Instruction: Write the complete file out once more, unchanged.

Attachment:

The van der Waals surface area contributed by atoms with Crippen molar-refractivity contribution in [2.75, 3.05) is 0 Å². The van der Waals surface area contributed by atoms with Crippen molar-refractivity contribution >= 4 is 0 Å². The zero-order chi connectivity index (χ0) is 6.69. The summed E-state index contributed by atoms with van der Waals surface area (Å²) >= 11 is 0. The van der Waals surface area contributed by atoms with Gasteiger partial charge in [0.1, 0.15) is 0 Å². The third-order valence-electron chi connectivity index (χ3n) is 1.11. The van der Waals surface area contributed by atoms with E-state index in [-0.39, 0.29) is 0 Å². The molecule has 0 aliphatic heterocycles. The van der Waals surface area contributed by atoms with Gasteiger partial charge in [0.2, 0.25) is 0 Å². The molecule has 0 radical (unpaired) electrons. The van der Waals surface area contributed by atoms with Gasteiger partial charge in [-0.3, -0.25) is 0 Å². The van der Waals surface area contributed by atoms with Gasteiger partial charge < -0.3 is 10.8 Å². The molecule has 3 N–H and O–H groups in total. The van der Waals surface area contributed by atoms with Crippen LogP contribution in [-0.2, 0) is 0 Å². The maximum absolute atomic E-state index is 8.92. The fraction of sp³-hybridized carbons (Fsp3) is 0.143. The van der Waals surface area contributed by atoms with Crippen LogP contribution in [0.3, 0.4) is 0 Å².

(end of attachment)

The van der Waals surface area contributed by atoms with Crippen molar-refractivity contribution in [2.75, 3.05) is 0 Å². The van der Waals surface area contributed by atoms with Crippen molar-refractivity contribution >= 4 is 0 Å². The zero-order chi connectivity index (χ0) is 6.69. The summed E-state index contributed by atoms with van der Waals surface area (Å²) >= 11 is 0. The van der Waals surface area contributed by atoms with Gasteiger partial charge in [0.1, 0.15) is 0 Å². The third-order valence-electron chi connectivity index (χ3n) is 1.11. The van der Waals surface area contributed by atoms with E-state index in [-0.39, 0.29) is 0 Å². The molecule has 0 aliphatic heterocycles. The van der Waals surface area contributed by atoms with Gasteiger partial charge in [0.2, 0.25) is 0 Å². The molecule has 0 radical (unpaired) electrons. The van der Waals surface area contributed by atoms with Gasteiger partial charge in [-0.3, -0.25) is 0 Å². The van der Waals surface area contributed by atoms with Gasteiger partial charge < -0.3 is 10.8 Å². The molecule has 3 N–H and O–H groups in total. The van der Waals surface area contributed by atoms with Crippen LogP contribution in [-0.2, 0) is 0 Å². The maximum absolute atomic E-state index is 8.92. The fraction of sp³-hybridized carbons (Fsp3) is 0.143. The van der Waals surface area contributed by atoms with Crippen LogP contribution in [0.3, 0.4) is 0 Å².